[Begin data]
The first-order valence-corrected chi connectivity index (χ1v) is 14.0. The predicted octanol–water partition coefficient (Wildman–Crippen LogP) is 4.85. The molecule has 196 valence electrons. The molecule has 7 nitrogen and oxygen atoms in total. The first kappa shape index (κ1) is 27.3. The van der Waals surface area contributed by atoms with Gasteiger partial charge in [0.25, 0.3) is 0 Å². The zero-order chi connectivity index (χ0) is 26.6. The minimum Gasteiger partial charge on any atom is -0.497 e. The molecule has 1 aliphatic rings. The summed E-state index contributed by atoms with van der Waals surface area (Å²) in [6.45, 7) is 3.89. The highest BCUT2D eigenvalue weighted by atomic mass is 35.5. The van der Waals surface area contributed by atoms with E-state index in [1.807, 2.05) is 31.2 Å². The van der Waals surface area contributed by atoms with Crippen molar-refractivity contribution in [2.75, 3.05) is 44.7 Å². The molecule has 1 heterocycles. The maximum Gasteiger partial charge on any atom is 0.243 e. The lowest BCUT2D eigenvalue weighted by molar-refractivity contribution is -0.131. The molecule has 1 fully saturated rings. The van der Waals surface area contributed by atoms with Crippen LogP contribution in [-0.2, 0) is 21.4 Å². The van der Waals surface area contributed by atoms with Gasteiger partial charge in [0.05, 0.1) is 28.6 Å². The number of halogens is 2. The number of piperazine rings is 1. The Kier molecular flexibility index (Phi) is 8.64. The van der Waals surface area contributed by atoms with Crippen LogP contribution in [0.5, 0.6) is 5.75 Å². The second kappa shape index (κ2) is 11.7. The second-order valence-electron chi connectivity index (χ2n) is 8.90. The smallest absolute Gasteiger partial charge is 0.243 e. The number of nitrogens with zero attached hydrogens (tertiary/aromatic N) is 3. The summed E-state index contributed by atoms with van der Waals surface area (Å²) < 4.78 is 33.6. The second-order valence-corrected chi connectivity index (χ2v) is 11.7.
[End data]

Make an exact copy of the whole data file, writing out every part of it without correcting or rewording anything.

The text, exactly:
The first-order valence-corrected chi connectivity index (χ1v) is 14.0. The predicted octanol–water partition coefficient (Wildman–Crippen LogP) is 4.85. The molecule has 196 valence electrons. The molecule has 7 nitrogen and oxygen atoms in total. The first kappa shape index (κ1) is 27.3. The van der Waals surface area contributed by atoms with Gasteiger partial charge in [0.25, 0.3) is 0 Å². The zero-order chi connectivity index (χ0) is 26.6. The minimum Gasteiger partial charge on any atom is -0.497 e. The molecule has 1 aliphatic rings. The summed E-state index contributed by atoms with van der Waals surface area (Å²) in [6.45, 7) is 3.89. The highest BCUT2D eigenvalue weighted by atomic mass is 35.5. The van der Waals surface area contributed by atoms with E-state index in [1.807, 2.05) is 31.2 Å². The van der Waals surface area contributed by atoms with Crippen molar-refractivity contribution in [2.75, 3.05) is 44.7 Å². The molecule has 1 heterocycles. The maximum Gasteiger partial charge on any atom is 0.243 e. The lowest BCUT2D eigenvalue weighted by molar-refractivity contribution is -0.131. The molecule has 1 fully saturated rings. The van der Waals surface area contributed by atoms with Crippen LogP contribution in [-0.2, 0) is 21.4 Å². The van der Waals surface area contributed by atoms with Gasteiger partial charge in [0.05, 0.1) is 28.6 Å². The number of halogens is 2. The number of piperazine rings is 1. The Kier molecular flexibility index (Phi) is 8.64. The van der Waals surface area contributed by atoms with Crippen LogP contribution in [0.5, 0.6) is 5.75 Å². The second kappa shape index (κ2) is 11.7. The second-order valence-electron chi connectivity index (χ2n) is 8.90. The smallest absolute Gasteiger partial charge is 0.243 e. The number of nitrogens with zero attached hydrogens (tertiary/aromatic N) is 3. The summed E-state index contributed by atoms with van der Waals surface area (Å²) < 4.78 is 33.6. The second-order valence-corrected chi connectivity index (χ2v) is 11.7.